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NBA boss says moving All Star game from North Carolina was a business decision

Joseph McCormick July 28, 2016

The Commissioner of the NBA has said that moving the 2017 All Star game from Charlotte, North Carolina, was a business decision, noting the state’s anti-LGBT HB2.

The NBA announced last week that it had opted to move its 2017 All Star Game from Charlotte, North Carolina, in protest against the state’s anti-LGBT HB2, which was introduced this year.

The league previously said it was “deeply concerned” by North Carolina’s recently passed HB2, which rolled back pre-existing LGBT rights protections.

2014 GLAAD San Francisco Gala

The NBA had previously hinted that it might move the February 2017 game out of Charlotte, but later said it would prefer to keep a “presence” in the state.

“The NBA recognises that it cannot choose the law in every country, state, and city in which it does business. We can, however, make business judgments as to where we will be able to conduct our events successfully,” Silver wrote in a letter to Representative Robert Pittenger.

Charlotte, which is in Pittenger’s district, is estimated to be set to lose $100 million from the removal of the game.

Pittenger wrote back criticising the NBA for staging games in China, noting human rights abuses in the country.

Yesterday it emerged that out gay Golden State Warriors president Rick Welts had influenced the decision at an NBA board meeting at which he said he would not be comfortable at the All Star game if it were in Charlotte.

USA Today reports that Welts’ words “weren’t emotional” but that he simply said he would not attend if the game were to take place in North Carolina.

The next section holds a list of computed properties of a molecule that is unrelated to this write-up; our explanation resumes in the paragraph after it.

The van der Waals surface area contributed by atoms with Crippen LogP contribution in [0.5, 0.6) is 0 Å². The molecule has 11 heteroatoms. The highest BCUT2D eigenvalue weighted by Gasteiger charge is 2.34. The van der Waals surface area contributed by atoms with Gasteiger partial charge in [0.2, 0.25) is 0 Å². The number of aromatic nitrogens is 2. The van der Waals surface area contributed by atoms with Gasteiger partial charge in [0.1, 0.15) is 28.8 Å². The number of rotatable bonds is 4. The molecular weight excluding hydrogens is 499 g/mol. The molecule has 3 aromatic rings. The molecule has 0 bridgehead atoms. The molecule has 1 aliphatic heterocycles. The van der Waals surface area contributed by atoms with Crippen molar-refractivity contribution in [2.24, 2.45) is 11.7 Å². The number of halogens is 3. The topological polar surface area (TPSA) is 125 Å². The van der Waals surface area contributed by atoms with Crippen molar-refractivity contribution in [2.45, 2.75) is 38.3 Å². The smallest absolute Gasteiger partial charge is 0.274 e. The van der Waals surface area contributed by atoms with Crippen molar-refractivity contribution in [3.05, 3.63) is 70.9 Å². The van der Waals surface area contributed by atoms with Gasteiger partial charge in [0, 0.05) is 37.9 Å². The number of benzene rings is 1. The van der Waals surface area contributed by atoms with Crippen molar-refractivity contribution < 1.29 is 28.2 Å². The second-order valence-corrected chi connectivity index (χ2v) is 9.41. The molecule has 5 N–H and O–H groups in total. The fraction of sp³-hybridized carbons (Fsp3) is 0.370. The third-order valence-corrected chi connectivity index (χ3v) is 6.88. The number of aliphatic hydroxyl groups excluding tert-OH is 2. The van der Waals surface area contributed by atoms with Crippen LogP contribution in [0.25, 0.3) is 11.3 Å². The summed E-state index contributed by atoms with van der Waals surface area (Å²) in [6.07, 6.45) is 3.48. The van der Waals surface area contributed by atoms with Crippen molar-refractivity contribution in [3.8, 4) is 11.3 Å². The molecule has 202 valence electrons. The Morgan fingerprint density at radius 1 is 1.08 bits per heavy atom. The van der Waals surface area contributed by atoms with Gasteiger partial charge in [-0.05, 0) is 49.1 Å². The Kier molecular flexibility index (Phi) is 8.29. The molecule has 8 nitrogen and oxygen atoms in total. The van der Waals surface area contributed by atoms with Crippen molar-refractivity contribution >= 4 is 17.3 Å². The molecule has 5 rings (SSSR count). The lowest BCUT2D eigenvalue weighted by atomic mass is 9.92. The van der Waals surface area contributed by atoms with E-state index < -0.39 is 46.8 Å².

It was thought that HB2 would be repealed or revised in North Carolina, but lawmakers in the state last month adjourned, leaving the law barely changed.

Previously tweeting, the NBA said it was “deeply concerned that this discriminatory law runs counter to our guiding principals of equality and mutual respect and do not know what impact it will have on our ability to successfully host the 2017 All-Star game in Charlotte.”

“It would be easy to say we’re moving it,” NBA Commissioner Adam Silver clarified on Friday.

“We feel there’s a constructive role for the league to play. If we announce we’re moving it now, what’s the incentive to change the law?”

Hundreds of business leaders have urged the repeal of North Carolina’s HB2, and multiple celebrities have pulled out of appearances, including Ringo Starr and, Bruce Springsteen.

Springsteen was even accused of using “bully tactics” for cancelling the concert by one of the state’s Representatives.

But dozens of celebrities and hundreds of fans came to the defence of Springsteen, commending him for taking a stand.

Others such as Mumford and Sons and Cyndi Lauper have said they will appear but that they will donate their profits to LGBT rights organisations.

Mississippi also faces similar threats as Bryan Adams and Sharon Stone have pulled out of appearances there.

More: hb2, national basketball association, NBA, North Carolina, US

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